Carport designs

Last week’s 6.0 earthquake in Napa did more than just shake the ground. In many areas, structures were toppled in a region that does not often experience quakes this strong.

After Sunday’s quake, almost 40 buildings were declared too dangerous to enter until after an inspection. Many are now calling for older buildings to be retrofitted to current seismic standards — buildings built many years ago shake apart more easily.

A mobile home park experienced some of the worst damage, with several homes catching fire, forcing hundreds of people to evacuate to a temporary shelter. West of downtown Napa, two large carports collapsed during the quake, right on top of about 20 cars.

Repairing carports and everything else that has been affected by the quake will take companies some time. Luckily, building a carport isn’t too difficult, especially if one buys carport kits. These, though, are typically made from aluminum. Metal carports are only one option for homeowners or businesses looking for a way to cover valuable property. More permanent structures can also be made from brick and other traditional types of roof building materials.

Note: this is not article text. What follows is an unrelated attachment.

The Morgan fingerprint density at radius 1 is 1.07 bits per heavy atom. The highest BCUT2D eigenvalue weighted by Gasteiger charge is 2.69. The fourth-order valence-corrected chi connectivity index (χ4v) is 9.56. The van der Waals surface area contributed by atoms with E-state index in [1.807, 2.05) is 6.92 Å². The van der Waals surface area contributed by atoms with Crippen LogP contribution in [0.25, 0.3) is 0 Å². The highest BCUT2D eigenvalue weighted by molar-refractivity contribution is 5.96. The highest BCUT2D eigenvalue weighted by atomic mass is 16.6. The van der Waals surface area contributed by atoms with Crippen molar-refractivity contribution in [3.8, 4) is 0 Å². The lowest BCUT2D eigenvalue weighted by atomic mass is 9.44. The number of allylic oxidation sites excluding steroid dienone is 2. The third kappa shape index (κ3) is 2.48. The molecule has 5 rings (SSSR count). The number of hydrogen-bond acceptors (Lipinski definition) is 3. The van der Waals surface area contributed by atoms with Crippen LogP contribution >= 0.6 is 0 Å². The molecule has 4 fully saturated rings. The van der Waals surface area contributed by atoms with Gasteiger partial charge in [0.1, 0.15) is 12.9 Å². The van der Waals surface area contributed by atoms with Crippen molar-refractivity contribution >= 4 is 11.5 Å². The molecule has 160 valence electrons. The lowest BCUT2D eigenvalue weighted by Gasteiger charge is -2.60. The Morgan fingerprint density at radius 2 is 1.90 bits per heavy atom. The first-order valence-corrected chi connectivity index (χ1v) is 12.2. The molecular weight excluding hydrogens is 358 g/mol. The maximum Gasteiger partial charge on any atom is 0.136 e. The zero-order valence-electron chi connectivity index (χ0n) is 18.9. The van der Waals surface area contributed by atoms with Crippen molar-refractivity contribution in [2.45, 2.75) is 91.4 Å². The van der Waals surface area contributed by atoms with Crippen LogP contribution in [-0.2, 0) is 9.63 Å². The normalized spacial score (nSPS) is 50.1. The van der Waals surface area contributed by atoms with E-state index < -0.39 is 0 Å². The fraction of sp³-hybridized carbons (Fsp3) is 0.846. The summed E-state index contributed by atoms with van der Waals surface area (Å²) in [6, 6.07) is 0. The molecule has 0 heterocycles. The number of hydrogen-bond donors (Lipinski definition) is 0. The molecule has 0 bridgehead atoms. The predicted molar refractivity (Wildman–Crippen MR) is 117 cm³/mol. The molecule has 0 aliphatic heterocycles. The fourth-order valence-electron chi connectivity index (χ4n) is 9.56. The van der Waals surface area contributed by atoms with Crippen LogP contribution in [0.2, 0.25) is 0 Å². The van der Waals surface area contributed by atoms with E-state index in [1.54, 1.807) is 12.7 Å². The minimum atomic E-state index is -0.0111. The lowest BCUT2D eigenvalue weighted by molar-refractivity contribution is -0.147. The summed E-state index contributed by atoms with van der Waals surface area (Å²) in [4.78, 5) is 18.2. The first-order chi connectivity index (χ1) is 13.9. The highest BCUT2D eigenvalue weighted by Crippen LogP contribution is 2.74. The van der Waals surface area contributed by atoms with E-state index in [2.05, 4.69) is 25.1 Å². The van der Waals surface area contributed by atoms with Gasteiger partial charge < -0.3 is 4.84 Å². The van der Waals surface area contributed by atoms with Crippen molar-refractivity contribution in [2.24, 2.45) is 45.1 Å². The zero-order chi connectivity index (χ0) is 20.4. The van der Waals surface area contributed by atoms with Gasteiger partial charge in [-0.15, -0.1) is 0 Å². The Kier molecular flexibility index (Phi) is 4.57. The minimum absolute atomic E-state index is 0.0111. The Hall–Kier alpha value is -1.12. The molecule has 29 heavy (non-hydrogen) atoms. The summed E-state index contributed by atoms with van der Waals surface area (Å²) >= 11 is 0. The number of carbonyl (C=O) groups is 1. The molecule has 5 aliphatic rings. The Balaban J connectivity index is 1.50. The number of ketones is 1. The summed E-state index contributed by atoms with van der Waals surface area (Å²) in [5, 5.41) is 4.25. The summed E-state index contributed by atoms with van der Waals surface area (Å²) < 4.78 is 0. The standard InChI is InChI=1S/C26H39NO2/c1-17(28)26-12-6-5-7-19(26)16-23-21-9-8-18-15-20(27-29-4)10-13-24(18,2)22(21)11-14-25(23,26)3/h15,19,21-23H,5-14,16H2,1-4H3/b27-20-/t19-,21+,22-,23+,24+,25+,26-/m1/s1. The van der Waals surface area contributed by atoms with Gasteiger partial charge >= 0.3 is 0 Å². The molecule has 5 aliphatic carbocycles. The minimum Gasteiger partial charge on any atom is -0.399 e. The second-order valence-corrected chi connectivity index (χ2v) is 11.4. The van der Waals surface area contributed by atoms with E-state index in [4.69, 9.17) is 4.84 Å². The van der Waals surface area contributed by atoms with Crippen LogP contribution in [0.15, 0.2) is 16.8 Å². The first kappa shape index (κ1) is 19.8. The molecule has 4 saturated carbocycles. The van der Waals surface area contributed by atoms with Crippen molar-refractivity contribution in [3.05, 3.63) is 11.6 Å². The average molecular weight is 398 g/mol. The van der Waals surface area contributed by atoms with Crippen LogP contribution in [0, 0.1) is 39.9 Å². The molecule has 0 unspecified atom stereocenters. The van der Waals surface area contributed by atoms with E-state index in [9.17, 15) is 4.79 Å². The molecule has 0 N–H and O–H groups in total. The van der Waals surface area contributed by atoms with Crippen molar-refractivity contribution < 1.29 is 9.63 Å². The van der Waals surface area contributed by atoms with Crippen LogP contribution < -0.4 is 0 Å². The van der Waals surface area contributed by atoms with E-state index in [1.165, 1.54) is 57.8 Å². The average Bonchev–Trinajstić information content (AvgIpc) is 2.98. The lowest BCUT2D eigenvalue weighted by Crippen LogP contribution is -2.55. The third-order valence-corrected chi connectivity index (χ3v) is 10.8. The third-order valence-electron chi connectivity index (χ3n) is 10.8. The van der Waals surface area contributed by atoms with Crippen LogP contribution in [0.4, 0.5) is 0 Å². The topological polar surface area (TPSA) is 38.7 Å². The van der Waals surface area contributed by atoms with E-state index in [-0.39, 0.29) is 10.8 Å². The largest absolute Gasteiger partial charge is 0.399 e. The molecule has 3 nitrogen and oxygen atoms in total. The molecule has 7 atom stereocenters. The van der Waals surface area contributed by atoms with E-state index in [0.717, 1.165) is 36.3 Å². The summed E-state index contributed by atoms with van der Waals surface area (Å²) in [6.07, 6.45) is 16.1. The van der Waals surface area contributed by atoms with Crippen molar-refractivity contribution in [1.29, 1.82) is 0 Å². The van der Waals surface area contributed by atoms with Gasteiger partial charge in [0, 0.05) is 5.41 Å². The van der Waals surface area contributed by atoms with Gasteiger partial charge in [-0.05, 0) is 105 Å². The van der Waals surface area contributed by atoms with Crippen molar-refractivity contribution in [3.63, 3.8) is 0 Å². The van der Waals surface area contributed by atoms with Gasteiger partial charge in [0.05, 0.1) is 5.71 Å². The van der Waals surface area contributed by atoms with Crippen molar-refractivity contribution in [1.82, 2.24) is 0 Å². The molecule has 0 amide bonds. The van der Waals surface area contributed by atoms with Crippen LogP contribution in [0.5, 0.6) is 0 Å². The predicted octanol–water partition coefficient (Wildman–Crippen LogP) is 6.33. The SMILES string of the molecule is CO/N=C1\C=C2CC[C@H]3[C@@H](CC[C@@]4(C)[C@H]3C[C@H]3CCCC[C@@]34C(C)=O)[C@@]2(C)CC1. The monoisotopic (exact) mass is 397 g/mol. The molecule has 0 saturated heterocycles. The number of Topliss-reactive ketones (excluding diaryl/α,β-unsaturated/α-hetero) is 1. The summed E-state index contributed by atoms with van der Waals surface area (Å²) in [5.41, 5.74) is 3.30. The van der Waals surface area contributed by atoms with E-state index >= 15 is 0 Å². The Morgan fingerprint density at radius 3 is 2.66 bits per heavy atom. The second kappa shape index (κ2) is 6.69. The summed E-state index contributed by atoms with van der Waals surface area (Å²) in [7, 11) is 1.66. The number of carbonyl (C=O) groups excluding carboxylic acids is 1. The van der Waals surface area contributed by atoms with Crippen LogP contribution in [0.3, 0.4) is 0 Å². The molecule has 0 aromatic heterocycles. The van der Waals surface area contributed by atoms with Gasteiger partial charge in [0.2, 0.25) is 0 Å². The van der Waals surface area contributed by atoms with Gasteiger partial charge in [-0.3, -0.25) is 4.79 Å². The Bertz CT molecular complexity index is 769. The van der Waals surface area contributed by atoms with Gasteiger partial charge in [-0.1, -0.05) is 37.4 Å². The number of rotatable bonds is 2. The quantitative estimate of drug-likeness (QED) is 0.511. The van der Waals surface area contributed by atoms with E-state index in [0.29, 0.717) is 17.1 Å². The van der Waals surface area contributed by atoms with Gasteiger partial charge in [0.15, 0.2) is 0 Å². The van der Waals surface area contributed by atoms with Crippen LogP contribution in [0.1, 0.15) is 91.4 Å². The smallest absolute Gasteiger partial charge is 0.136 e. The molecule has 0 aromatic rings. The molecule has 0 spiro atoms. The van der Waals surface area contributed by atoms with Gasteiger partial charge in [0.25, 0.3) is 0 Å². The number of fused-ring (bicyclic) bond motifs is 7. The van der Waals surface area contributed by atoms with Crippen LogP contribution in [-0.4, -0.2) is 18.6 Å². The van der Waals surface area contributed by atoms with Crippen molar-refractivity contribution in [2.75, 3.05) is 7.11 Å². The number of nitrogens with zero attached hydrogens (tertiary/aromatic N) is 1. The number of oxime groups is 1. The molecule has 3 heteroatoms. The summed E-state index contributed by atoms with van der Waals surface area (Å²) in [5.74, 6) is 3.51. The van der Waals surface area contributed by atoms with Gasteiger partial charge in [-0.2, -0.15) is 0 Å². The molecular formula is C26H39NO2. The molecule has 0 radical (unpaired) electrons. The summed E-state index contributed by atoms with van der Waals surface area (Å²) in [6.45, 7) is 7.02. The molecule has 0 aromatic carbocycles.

By design, carports are intended for utility. They shield vehicles from some of the worst of the elements, including UV rays in the summer, and snow in the winter. Certain newer carports, though, add a double layer of utility — they also function as solar panels, collecting energy while doing their job at the same time. Though solar carports are relatively new, they are gaining traction in many areas looking to more fully take advantage of the space available to them.

As Napa residents and those assisting start to clean up the debris left by the quake, many might look for ways not just to restore buildings and structures, but for ways to improve them as well. And in this case, solar carports might interest people — especially in this sunny state where solar panels can collect more energy than in other parts of the country. Helpful research also found here.

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